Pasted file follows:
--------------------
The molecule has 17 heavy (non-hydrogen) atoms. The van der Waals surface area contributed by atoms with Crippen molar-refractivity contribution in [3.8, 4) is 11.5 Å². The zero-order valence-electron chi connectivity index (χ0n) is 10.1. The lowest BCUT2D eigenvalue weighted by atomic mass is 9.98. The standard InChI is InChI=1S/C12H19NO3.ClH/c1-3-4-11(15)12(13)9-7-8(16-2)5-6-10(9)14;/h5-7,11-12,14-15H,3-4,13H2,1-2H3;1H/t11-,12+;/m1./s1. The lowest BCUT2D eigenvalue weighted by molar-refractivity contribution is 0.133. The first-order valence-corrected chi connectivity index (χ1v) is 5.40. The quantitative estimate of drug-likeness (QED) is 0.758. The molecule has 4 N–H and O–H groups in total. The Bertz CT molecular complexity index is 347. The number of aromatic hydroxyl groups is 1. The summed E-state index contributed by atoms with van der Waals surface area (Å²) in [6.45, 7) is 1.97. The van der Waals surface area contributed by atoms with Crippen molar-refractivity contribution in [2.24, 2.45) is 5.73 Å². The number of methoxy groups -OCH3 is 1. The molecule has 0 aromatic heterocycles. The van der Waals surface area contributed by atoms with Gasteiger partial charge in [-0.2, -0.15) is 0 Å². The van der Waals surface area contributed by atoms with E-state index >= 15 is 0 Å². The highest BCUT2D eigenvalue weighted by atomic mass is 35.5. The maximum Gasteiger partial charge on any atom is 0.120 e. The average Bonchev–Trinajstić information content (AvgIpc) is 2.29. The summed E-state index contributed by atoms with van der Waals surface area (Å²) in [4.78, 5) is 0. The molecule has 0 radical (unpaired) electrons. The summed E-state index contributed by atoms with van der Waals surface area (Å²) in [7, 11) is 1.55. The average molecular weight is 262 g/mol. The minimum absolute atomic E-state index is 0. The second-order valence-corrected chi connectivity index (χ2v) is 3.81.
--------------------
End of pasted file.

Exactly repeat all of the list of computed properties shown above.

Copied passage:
The molecule has 17 heavy (non-hydrogen) atoms. The van der Waals surface area contributed by atoms with Crippen molar-refractivity contribution in [3.8, 4) is 11.5 Å². The zero-order valence-electron chi connectivity index (χ0n) is 10.1. The lowest BCUT2D eigenvalue weighted by atomic mass is 9.98. The standard InChI is InChI=1S/C12H19NO3.ClH/c1-3-4-11(15)12(13)9-7-8(16-2)5-6-10(9)14;/h5-7,11-12,14-15H,3-4,13H2,1-2H3;1H/t11-,12+;/m1./s1. The lowest BCUT2D eigenvalue weighted by molar-refractivity contribution is 0.133. The first-order valence-corrected chi connectivity index (χ1v) is 5.40. The quantitative estimate of drug-likeness (QED) is 0.758. The molecule has 4 N–H and O–H groups in total. The Bertz CT molecular complexity index is 347. The number of aromatic hydroxyl groups is 1. The summed E-state index contributed by atoms with van der Waals surface area (Å²) in [6.45, 7) is 1.97. The van der Waals surface area contributed by atoms with Crippen molar-refractivity contribution in [2.24, 2.45) is 5.73 Å². The number of methoxy groups -OCH3 is 1. The molecule has 0 aromatic heterocycles. The van der Waals surface area contributed by atoms with Gasteiger partial charge in [-0.2, -0.15) is 0 Å². The van der Waals surface area contributed by atoms with E-state index >= 15 is 0 Å². The highest BCUT2D eigenvalue weighted by atomic mass is 35.5. The maximum Gasteiger partial charge on any atom is 0.120 e. The average Bonchev–Trinajstić information content (AvgIpc) is 2.29. The summed E-state index contributed by atoms with van der Waals surface area (Å²) in [4.78, 5) is 0. The molecule has 0 radical (unpaired) electrons. The summed E-state index contributed by atoms with van der Waals surface area (Å²) in [7, 11) is 1.55. The average molecular weight is 262 g/mol. The minimum absolute atomic E-state index is 0. The second-order valence-corrected chi connectivity index (χ2v) is 3.81.